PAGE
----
Wednesday, June 06, 2007

For Rent: Your Credit Score

For Rent: Your Credit Score
Loophole in FICO Enrages Lenders

By Martin H. BosworthConsumerAffairs.Com

June 5, 2007

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The all-important three-digit number known as your credit score has become the central pivot on which the financial industry moves.

Borrowers are repeatedly told to demonstrate good financial behavior not just for its own sake, but to ensure that their credit score stays high enough to receive approval from lenders. And a score that doesn't meet with lenders' approval can keep otherwise responsible borrowers from getting a home or car loan for years.

So it should come as no surprise that companies like (ICB) and have devised a way to game the system -- in this case, by paying people with high credit scores to let low scorers "piggyback" on their ratings and receive boosts to their own scores as a result.

The new trick takes advantage of a loophole in the credit system. People who have little or no credit histories, such as college students, can be added as an "authorized user" to credit cards that are ultimately paid for by Mom and Dad.

In this case, the "authorized user" with good credit is paid several hundred dollars to "rent" their credit score out to someone else, with the agency taking their cut from the potential piggybacker.

Lenders Object

Although the Federal Trade Commission has been taking a wait-and-see approach to the issue, the financial and mortgage industries are already on the warpath.

The National Association of Mortgage Brokers (NAMB) is planning to release a statement opposing the practice. Mortgage lenders say the practice undermines the trust lenders place in the FICO score, which is by far the most widely-used scoring system for new loan approvals.
"We have become so dependent on FICO scoring that we rely on it almost to the point that FICO is the decisionmaking process," Bremer Mortgage president Jim Miley told the Minneapolis Star-Tribune. "If we can't get assurances that FICO scores are accurate, then we will definitely go back to manual underwriting of loans, a time-consuming and expensive process."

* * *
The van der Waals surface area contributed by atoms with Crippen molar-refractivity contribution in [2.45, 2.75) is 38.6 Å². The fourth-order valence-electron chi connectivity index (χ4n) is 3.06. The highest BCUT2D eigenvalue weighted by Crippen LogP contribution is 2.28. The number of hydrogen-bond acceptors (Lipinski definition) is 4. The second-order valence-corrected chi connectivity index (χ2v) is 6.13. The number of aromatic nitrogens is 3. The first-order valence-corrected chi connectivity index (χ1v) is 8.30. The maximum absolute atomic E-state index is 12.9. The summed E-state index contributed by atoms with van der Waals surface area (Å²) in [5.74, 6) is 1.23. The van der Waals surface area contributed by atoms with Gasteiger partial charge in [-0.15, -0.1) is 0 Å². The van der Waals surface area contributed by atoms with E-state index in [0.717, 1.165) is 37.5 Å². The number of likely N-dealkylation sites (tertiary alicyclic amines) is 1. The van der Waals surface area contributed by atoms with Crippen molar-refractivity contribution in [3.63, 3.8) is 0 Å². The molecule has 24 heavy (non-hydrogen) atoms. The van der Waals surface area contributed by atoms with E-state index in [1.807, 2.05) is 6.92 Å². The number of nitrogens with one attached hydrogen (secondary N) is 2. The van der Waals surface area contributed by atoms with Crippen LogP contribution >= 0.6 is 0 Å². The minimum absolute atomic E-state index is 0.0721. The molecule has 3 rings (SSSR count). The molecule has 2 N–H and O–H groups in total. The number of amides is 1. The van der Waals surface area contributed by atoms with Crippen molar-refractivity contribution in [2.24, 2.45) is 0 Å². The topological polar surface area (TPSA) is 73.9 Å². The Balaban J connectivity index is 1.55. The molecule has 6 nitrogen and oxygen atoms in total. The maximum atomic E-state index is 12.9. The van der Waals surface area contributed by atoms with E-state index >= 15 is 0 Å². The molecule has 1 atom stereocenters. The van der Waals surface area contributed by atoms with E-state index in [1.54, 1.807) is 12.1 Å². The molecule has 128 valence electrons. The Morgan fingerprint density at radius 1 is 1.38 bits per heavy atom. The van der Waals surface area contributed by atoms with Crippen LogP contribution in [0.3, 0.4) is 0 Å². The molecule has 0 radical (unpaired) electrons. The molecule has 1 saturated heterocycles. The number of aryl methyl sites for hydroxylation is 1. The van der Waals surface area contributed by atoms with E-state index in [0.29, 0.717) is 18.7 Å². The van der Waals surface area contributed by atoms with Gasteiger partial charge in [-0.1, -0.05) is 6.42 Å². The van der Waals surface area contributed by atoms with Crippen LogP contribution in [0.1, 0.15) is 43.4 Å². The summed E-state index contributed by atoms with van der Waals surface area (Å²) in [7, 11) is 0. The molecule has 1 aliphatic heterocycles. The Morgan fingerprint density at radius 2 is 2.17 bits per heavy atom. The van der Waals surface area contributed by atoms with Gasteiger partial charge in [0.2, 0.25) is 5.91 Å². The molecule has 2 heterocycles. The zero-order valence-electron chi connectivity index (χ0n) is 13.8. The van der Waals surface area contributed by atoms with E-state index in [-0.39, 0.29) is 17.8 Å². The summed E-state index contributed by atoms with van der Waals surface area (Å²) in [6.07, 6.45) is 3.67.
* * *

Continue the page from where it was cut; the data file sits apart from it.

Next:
Unforeseen Consequences

Fair Isaac, creators of the FICO score, has said that it will close the "authorized user" loophole in its credit scoring model to protect against "piggybacking." John Ulzheimer of says that the move is going to "screw consumers royally."

"A lot of people are going to get penalized for something a few bad apples did," Ulzheimer said in an interview with ConsumerAffairs.Com. "The value of any authorized user on a credit card is now totally lost."

Ulzheimer said that anyone who has built a credit history as an additional user on a card, ranging from college students to married couples and divorcees, will have to "rush out" and open up new credit accounts to rebuild or maintain their scores and credit histories.

"It won't be as big a rush as people filing bankruptcy before the new laws took effect,"
Ulzheimer said, "But you'll see it happen."

Ulzheimer, who formerly worked at both Fair Isaac and Equifax, said companies like ICB are liable for enforcement under the Credit Repair Organizations Act (CROA), which mandates the rules that so-called "credit repair organizations" work under. "The minute they take money in advance, they're liable under CROA," he said. "This is a case of merchants ripping off businesses, and some consumers ripping off lenders."

Bad Data

FICO became dominant largely because it streamlined the formerly cumbersome and detailed process of lending down to a simple number.

Whereas local credit bureaus and mortgage lenders would previously look at a person's entire financial history and make calls based on individual judgment, the modern system relies almost totally on the proprietary algorithm developed by Fair Isaac, and based on information in credit reports that is very often inaccurate.

The ease with which credit could be approved led to an explosion of availability of lending to people who would not ordinarily have qualified, but the mania to approve credit and sell reports and scores to lenders also led to constant errors and mistakes in reports that are very difficult to correct.

Now the housing market is in the doldrums, thanks to subprime loans going into default and foreclosure accross the country. Even the Federal Reserve is reconsidering the easy access to credit that consumers have come to take for granted.

And the closing of the "authorized user" loophole won't just make building credit tougher for consumers -- it's exposed a vulnerability in the FICO score that has competitors like the credit bureau-backed VantageScore ready to pounce.

John Ulzheimer had previously criticized the new score, which is sold right from the three bureaus, as "an effort to confuse consumers and unsophisticated lenders."

Now, he said, "I wouldn't be surprised if there was an all-hands meeting at VantageScore Solutions to discuss what to do" about the loophole in the FICO score. "They're licking their chops."

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